Defendant's statements on July 27 and August 16, 1994, evinced his intent to enter a guilty plea to involuntary manslaughter in return for a lesser sentence and demonstrated his willingness to plead guilty in exchange for concessions. See Sexton, 162 Ill. App. 3d at 613, 515 N.E.2d at 1364. The evidence also established that the statements were to be delivered to the State's Attorney's office by the police investigators. Defendant was not merely asking the investigators whether the State's Attorney would plea bargain, he was asking the investigators to convey a specific plea offer to the State's Attorney, and they informed him that they would convey the information.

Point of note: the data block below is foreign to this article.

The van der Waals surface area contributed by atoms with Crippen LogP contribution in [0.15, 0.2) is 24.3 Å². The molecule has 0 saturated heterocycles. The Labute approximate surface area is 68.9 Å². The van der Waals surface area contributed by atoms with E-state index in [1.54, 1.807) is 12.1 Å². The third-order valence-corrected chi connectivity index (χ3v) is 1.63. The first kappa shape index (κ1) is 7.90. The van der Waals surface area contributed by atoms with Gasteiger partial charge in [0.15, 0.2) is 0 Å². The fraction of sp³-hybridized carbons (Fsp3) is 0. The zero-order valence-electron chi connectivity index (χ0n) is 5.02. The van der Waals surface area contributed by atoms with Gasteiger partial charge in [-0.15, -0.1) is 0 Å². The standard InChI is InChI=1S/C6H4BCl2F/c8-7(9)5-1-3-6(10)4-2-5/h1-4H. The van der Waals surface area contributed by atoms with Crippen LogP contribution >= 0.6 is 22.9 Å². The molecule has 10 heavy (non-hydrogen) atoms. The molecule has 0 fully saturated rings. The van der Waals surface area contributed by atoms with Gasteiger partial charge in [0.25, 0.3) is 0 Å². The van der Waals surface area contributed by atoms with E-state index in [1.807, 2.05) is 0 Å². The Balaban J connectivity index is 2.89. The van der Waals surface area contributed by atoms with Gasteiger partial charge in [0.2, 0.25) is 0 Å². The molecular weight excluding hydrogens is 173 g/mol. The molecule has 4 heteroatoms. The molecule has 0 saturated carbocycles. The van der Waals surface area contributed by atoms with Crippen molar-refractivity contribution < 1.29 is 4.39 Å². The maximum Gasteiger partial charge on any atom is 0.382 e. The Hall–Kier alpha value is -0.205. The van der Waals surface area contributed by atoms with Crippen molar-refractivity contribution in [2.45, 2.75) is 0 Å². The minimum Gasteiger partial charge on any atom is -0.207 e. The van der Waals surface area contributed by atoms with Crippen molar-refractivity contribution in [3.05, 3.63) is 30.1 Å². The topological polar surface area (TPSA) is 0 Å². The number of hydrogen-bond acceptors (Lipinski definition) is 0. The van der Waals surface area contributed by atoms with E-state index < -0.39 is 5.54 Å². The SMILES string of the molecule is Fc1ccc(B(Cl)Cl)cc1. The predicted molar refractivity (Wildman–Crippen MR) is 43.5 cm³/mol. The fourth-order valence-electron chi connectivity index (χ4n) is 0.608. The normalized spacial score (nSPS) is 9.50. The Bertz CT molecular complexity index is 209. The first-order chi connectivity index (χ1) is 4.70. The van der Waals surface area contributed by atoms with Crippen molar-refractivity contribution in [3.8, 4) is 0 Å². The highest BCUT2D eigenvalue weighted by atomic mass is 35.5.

Defendant stated his interest in negotiating a plea early in both the July 27 and August 16 interviews, before he made any incriminating statements. Because defendant's early interview statements contain "the rudiments of the negotiation process," under current Illinois law, his subsequent statements on those dates constituted plea-related statements and were therefore inadmissible pursuant to Rule 402(f).